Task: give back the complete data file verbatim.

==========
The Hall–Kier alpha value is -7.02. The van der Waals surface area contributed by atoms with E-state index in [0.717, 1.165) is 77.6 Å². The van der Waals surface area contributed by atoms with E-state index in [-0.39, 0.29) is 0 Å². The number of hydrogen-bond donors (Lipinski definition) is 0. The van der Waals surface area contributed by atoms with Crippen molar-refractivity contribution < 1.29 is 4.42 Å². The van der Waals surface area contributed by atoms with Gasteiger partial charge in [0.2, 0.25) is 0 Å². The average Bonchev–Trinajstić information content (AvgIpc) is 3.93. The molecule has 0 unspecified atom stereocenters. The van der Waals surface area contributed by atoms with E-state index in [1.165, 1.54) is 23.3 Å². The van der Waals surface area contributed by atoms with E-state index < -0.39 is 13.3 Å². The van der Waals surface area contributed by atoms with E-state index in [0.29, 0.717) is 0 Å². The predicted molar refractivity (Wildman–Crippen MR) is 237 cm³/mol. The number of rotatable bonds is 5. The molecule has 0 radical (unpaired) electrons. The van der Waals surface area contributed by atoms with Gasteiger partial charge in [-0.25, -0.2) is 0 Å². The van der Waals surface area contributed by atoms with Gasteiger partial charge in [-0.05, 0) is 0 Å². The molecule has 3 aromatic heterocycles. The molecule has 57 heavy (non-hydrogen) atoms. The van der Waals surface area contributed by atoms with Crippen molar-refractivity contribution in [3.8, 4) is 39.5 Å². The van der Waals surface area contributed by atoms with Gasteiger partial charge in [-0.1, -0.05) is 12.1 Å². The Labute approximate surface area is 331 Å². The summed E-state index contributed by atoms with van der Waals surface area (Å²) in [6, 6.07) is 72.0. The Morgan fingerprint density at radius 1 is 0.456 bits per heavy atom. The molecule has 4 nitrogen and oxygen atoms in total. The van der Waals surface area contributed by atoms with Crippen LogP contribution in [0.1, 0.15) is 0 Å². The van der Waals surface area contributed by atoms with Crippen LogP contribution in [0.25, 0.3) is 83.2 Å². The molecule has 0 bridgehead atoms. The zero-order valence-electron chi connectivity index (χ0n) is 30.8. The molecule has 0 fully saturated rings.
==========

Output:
The Hall–Kier alpha value is -7.02. The van der Waals surface area contributed by atoms with E-state index in [0.717, 1.165) is 77.6 Å². The van der Waals surface area contributed by atoms with E-state index in [-0.39, 0.29) is 0 Å². The number of hydrogen-bond donors (Lipinski definition) is 0. The van der Waals surface area contributed by atoms with Crippen molar-refractivity contribution < 1.29 is 4.42 Å². The van der Waals surface area contributed by atoms with Gasteiger partial charge in [0.2, 0.25) is 0 Å². The average Bonchev–Trinajstić information content (AvgIpc) is 3.93. The molecule has 0 unspecified atom stereocenters. The van der Waals surface area contributed by atoms with E-state index in [1.165, 1.54) is 23.3 Å². The van der Waals surface area contributed by atoms with E-state index < -0.39 is 13.3 Å². The van der Waals surface area contributed by atoms with E-state index in [0.29, 0.717) is 0 Å². The predicted molar refractivity (Wildman–Crippen MR) is 237 cm³/mol. The number of rotatable bonds is 5. The molecule has 0 radical (unpaired) electrons. The van der Waals surface area contributed by atoms with Gasteiger partial charge in [-0.25, -0.2) is 0 Å². The van der Waals surface area contributed by atoms with Gasteiger partial charge in [-0.05, 0) is 0 Å². The molecule has 3 aromatic heterocycles. The molecule has 57 heavy (non-hydrogen) atoms. The van der Waals surface area contributed by atoms with Crippen molar-refractivity contribution in [3.8, 4) is 39.5 Å². The van der Waals surface area contributed by atoms with Gasteiger partial charge in [-0.1, -0.05) is 12.1 Å². The Labute approximate surface area is 331 Å². The summed E-state index contributed by atoms with van der Waals surface area (Å²) in [6, 6.07) is 72.0. The Morgan fingerprint density at radius 1 is 0.456 bits per heavy atom. The molecule has 4 nitrogen and oxygen atoms in total. The van der Waals surface area contributed by atoms with Crippen LogP contribution in [0.1, 0.15) is 0 Å². The van der Waals surface area contributed by atoms with Crippen LogP contribution in [0.25, 0.3) is 83.2 Å². The molecule has 0 bridgehead atoms. The zero-order valence-electron chi connectivity index (χ0n) is 30.8. The molecule has 0 fully saturated rings.